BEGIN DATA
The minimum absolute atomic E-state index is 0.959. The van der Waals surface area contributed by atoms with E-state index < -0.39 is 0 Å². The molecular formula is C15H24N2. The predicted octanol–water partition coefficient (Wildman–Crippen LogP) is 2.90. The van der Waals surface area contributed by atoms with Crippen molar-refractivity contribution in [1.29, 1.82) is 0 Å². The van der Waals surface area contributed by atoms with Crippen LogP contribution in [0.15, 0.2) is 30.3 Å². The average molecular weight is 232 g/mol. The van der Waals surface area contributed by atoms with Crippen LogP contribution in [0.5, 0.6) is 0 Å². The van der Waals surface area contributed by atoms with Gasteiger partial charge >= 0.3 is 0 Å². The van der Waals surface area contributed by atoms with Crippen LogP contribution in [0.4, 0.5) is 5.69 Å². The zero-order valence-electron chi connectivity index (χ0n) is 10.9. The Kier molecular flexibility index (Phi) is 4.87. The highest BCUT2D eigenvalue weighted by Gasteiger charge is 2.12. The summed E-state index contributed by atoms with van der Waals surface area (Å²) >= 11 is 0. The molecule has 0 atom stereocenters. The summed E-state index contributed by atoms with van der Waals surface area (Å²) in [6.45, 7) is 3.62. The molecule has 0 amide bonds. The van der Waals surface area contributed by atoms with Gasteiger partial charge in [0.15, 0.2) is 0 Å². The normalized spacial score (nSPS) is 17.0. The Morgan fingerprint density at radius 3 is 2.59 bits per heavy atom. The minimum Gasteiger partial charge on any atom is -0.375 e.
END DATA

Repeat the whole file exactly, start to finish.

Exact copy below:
The minimum absolute atomic E-state index is 0.959. The van der Waals surface area contributed by atoms with E-state index < -0.39 is 0 Å². The molecular formula is C15H24N2. The predicted octanol–water partition coefficient (Wildman–Crippen LogP) is 2.90. The van der Waals surface area contributed by atoms with Crippen molar-refractivity contribution in [1.29, 1.82) is 0 Å². The van der Waals surface area contributed by atoms with Crippen LogP contribution in [0.15, 0.2) is 30.3 Å². The average molecular weight is 232 g/mol. The van der Waals surface area contributed by atoms with Crippen LogP contribution in [0.5, 0.6) is 0 Å². The van der Waals surface area contributed by atoms with Gasteiger partial charge >= 0.3 is 0 Å². The van der Waals surface area contributed by atoms with Crippen LogP contribution in [0.4, 0.5) is 5.69 Å². The zero-order valence-electron chi connectivity index (χ0n) is 10.9. The Kier molecular flexibility index (Phi) is 4.87. The highest BCUT2D eigenvalue weighted by Gasteiger charge is 2.12. The summed E-state index contributed by atoms with van der Waals surface area (Å²) >= 11 is 0. The molecule has 0 atom stereocenters. The summed E-state index contributed by atoms with van der Waals surface area (Å²) in [6.45, 7) is 3.62. The molecule has 0 amide bonds. The van der Waals surface area contributed by atoms with Gasteiger partial charge in [0.15, 0.2) is 0 Å². The normalized spacial score (nSPS) is 17.0. The Morgan fingerprint density at radius 3 is 2.59 bits per heavy atom. The minimum Gasteiger partial charge on any atom is -0.375 e.